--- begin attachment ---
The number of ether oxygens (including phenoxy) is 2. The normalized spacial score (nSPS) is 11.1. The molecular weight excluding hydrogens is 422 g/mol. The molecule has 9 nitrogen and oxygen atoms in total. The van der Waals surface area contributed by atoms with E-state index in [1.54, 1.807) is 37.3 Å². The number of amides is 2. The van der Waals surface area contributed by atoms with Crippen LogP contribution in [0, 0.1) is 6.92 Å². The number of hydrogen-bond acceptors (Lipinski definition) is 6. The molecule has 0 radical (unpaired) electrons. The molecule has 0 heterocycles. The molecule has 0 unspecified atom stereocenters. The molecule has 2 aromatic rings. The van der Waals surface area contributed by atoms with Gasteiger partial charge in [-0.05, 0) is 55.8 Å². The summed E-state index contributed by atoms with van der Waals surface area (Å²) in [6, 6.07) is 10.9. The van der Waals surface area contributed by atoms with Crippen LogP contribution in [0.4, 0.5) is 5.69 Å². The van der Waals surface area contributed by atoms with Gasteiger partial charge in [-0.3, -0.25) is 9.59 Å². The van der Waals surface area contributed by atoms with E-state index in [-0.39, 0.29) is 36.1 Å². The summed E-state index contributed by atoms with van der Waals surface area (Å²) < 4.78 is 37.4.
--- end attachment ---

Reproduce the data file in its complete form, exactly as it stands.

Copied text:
The number of ether oxygens (including phenoxy) is 2. The normalized spacial score (nSPS) is 11.1. The molecular weight excluding hydrogens is 422 g/mol. The molecule has 9 nitrogen and oxygen atoms in total. The van der Waals surface area contributed by atoms with E-state index in [1.54, 1.807) is 37.3 Å². The number of amides is 2. The van der Waals surface area contributed by atoms with Crippen LogP contribution in [0, 0.1) is 6.92 Å². The number of hydrogen-bond acceptors (Lipinski definition) is 6. The molecule has 0 radical (unpaired) electrons. The molecule has 0 heterocycles. The molecule has 0 unspecified atom stereocenters. The molecule has 2 aromatic rings. The van der Waals surface area contributed by atoms with Gasteiger partial charge in [-0.05, 0) is 55.8 Å². The summed E-state index contributed by atoms with van der Waals surface area (Å²) in [6, 6.07) is 10.9. The van der Waals surface area contributed by atoms with Crippen LogP contribution in [0.4, 0.5) is 5.69 Å². The van der Waals surface area contributed by atoms with Gasteiger partial charge in [-0.3, -0.25) is 9.59 Å². The van der Waals surface area contributed by atoms with E-state index in [-0.39, 0.29) is 36.1 Å². The summed E-state index contributed by atoms with van der Waals surface area (Å²) < 4.78 is 37.4.